Hilary Lunke's dramatic 15-foot birdie putt on the final playoff hole makes her the first qualifier to win the Open.
NORTH PLAINS, Ore. - For 90 holes of the U.S. Women's Open, Hilary Lunke remained cool. There was no flashiness to her persona, no fist-pumping pizazz. Calm permeated her performance at Pumpkin Ridge Golf Club.
She convinced herself that each day offered an ordinary round of golf, and she acted accordingly.
Only when it was over - after she had made a dramatic 15-foot birdie putt on the last hole Monday to win an 18-hole-playoff and the championship - did Lunke make it clear that the week had been far from ordinary.
Lunke shot 1-under 70 in the playoff to outlast Angela Stanford, who shot 71, and Kelly Robbins, who shot 73, then thrust her fist into the air, removed the designer sunglasses that helped hide her emotions all tournament, and hugged everyone in sight.
She yelled, laughed and cried, five days of suppressed emotions spilling out.
"I can't believe it! I can't believe it!" her mother said.
Not many could.
No one had won the most prestigious prize in women's golf as a qualifier. In 22 events on the LPGA Tour, Lunke had never finished better than 15th.
"It was a huge relief to finally let it all out," Lunke said. "I'm just in a daze. I feel like I have to come back tomorrow. I feel like the tournament is not over."
Lunke, Stanford and Robbins were tied at 1-under 283 after 72 holes and came back Monday for the ninth playoff in Open history.
Lunke came to the last tee with a one-shot lead over Stanford and was three ahead of Robbins. Showing the calm of a veteran, she hit a perfect drive on the par-5 finishing hole, followed with a perfect layup and knocked her approach to within 15 feet.
"It was important to keep my emotions in check," Lunke said. "If I was just out playing a round I wouldn't be pumping my fist or screaming and yelling about made putts and good shots so that's what I did. It was a battle, me fighting myself."
Robbins, needing eagle on the last hole, went for the green but missed left with her second shot. When her eagle chip ran past the hole, it was down to Lunke and Stanford, who had hit her third shot into the fringe just short of the green, 30 feet from the hole.
Stanford went first and, as she had done on the final hole Sunday to get into the playoff, stroked in a birdie putt that forged a tie with Lunke. Unlike Sunday, however, when Lunke missed a potential winning putt of similar length, she made hers.
"I've heard that roar twice for Angela," Lunke said, referring to Stanford's two long birdie putts on the final hole Sunday and Monday. "It was nice to hear it for me."
It was a defining moment in the career of the 24-year-old from Minnesota. Before Lunke's gutsy performance here, even the most avid golf fan would have had a difficult time picking her out of a lineup. With a master's degree in sociology, she was best known as the most educated player on the LPGA Tour.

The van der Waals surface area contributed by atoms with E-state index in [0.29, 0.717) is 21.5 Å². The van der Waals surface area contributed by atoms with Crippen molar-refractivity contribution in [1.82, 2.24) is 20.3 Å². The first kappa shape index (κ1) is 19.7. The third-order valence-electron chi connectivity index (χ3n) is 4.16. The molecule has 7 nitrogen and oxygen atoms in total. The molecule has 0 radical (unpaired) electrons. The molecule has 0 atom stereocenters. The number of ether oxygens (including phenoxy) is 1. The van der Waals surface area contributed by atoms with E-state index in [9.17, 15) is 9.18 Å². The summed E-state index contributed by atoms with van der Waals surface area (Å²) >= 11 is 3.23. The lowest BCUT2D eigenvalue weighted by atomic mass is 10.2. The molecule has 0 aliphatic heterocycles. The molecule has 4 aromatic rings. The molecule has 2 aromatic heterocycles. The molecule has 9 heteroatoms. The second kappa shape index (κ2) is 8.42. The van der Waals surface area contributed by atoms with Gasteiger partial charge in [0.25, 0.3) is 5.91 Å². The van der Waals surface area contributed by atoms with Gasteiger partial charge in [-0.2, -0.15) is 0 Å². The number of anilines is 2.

Not many would have picked Lunke to win the tournament, and less would have given her a chance in the playoff against Robbins, a nine-time LPGA Tour winner, and Stanford, a winner June 29 tour. But Lunke, who had not won as a professional, now holds the most prestigious title in women's golf.
"I didn't really need other people to believe in me," Lunke said. "I just needed to believe in myself." Especially in her short game.
Lunke hit only seven greens in regulation Monday, but needed only 24 putts to complete her round. She made three par-saving putts of 5 feet or more and made bogey putts of 6 and 8 feet. For the tournament, Lunke hit 48 of 90 (53 percent) greens but averaged 26.8 putts and did not make double bogey or worse.
"Her short game was very, very impressive," Robbins said. "She got up and down from all kinds of places. She did what we all hope to do and that's pull it off when we need to."
Stanford struggled for much of the front nine Monday and made the turn in 39 - four shots behind Lunke. A birdie on the par-5 11th, however, was followed by birdie on the 12th, then she chipped in for birdie on the difficult par-4 14th to pull even. But Stanford's bogey out of a greenside bunker on 17 gave Lunke the lead heading to the final hole.
"I figured if I could just hang around and keep it at 2 or 3 over and I could fix my swing, I'd still have a shot," Stanford said. "And I finally started hitting some good shots."
Lunke set the tone early. On the first hole, she missed the green to the right and chipped out of the thick rough to within a foot and saved par. Robbins and Stanford made bogey and Lunke took a lead she did not relinquish.
After up-and-down pars at Nos. 2 and 3, Lunke chipped in from the back fringe for a birdie on No. 4 and took a three-shot lead without having hit a green in regulation. She made the turn with a two-shot lead over Robbins, who would fade with bogey on No. 11 and double bogey on 13.
The trophy shining on the stage in front of her, Lunke looked out at a room full of reporters, smiled and said, "How many of you thought I would win?"
No one can doubt her now.MEET HILARY LUNKE
BORN: June 7, 1979; Edina, Minn.
RESIDENCE: Palo Alto, Calif.
ROOKIE YEAR: 2002.
CAREER-LOW ROUND: 68.
2002 EARNINGS: 10 events, $30,509.
PRE-U.S. OPEN 2003 EARNINGS: 12 events, $39,208.
U.S. OPEN EARNINGS: $560,000.
EDUCATION: Stanford University (2001, economics/psychology; 2002, master's in sociology).
2002 HIGHLIGHTS: Best finish a tie for 15th at the Wendy's Championship for Children at Tartan Fields. Returned to the LPGA final qualifying tournament, where she tied for 17th to earn exempt status for the 2003 season.
PERSONAL: 5 feet 7 started playing at age 13 married Tylar Lunke on Nov. 2, 2002 competed as Hilary Homeyer in 2002.